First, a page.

Shang Oracle Bone Agency: Its Contemporary Philosophical Significance

By Astrid Vicas.

Published by The Humanities Collection

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Article: Print $US10.00
Article: Electronic $US5.00

A distinctive conception of action and agency can be extracted from divinatory records preserved in Shang oracle bone inscriptions and in the Zhouyi, the oldest part of the Yijing. It is suggested that agency as presented in oracle bone inscriptions is symmetrical and does not present a driving factor; it is non-genetic and does not segregate events into linear chains; it also does not distinguish between spurious and underlying regularities. The agency of oracle bone inscriptions places action and its assessment in coeval configurations. It presents a conception of action that is objective, strongly tied to circumstances, and that has a relatively restricted temporal and spatial focus. The proposed features of oracle bone agency will be briefly compared with those of a widely shared conception of agency, which can be inferred from a reading of Sumerian wisdom literature and proverbs. The object of this essay is to argue that there is a greater variety of conceptions of agency than currently recognized in contemporary philosophical analyses. Examining divinatory records from Shang culture suggests that there are interesting alternatives to explore for scholars trained in Western philosophy, alternatives that can help expand the way action and agency are theorized in philosophy.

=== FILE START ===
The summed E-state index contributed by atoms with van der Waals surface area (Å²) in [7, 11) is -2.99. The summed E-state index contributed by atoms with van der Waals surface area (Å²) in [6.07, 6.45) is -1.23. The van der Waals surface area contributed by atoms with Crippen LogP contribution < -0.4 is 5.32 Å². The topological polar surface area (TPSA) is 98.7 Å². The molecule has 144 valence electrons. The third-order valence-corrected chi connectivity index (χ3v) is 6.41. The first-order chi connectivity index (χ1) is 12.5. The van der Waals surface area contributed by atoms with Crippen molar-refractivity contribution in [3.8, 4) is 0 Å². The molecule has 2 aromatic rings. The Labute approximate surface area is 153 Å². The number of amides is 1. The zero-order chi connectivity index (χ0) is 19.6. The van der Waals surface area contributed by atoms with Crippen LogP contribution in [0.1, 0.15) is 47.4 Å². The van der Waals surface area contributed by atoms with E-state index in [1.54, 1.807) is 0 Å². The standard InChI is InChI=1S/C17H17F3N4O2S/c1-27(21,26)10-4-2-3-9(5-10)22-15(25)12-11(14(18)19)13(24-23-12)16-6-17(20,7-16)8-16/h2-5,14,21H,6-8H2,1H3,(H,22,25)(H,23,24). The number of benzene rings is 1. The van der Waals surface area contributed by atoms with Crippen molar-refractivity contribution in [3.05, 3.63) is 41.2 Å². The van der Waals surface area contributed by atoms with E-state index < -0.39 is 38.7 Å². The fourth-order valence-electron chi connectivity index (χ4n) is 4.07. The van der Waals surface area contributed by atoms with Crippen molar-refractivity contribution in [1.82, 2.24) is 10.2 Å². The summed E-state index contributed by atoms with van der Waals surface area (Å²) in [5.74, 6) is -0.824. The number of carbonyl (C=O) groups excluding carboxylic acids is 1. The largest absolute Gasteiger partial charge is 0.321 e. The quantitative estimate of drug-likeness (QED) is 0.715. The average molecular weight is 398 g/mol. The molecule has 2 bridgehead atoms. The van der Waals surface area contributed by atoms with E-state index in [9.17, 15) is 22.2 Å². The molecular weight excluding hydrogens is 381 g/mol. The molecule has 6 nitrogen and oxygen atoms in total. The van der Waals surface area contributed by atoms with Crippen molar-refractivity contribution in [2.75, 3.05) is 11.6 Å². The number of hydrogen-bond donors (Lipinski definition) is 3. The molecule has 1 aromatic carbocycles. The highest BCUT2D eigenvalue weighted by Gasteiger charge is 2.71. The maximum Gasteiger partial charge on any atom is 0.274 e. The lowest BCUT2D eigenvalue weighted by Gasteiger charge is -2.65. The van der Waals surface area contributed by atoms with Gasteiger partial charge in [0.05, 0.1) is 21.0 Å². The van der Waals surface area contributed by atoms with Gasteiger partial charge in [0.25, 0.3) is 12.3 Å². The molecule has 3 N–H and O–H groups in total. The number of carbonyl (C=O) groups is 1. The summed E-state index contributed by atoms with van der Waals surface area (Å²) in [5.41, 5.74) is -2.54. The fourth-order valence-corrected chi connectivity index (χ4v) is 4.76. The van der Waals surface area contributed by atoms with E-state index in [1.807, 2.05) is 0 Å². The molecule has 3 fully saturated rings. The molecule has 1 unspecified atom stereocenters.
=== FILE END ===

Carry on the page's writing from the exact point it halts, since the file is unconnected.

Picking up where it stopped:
Keywords: Philosophy of Action, Agency, Shang Oracle Bone Inscriptions, Zhouyi, Sumerian Wisdom Literature, Deleuze and Guattari, Heidegger

International Journal of the Humanities, Volume 7, Issue 4, pp.121-132. Article: Print (Spiral Bound). Article: Electronic (PDF File; 1.178MB).

Dr. Astrid Vicas

Associate Professor, Philosophy, Department of Philosophy, Theology and Religious Studies, Saint Leo University, Saint Leo, FL, USA

Astrid Vicas is currently working on projects that examine the relation between agency, culture, and values, and that focus on the impact of developments in technology on our conceptions of agency and narrative. She is an Associate Professor of Philosophy at Saint Leo University.

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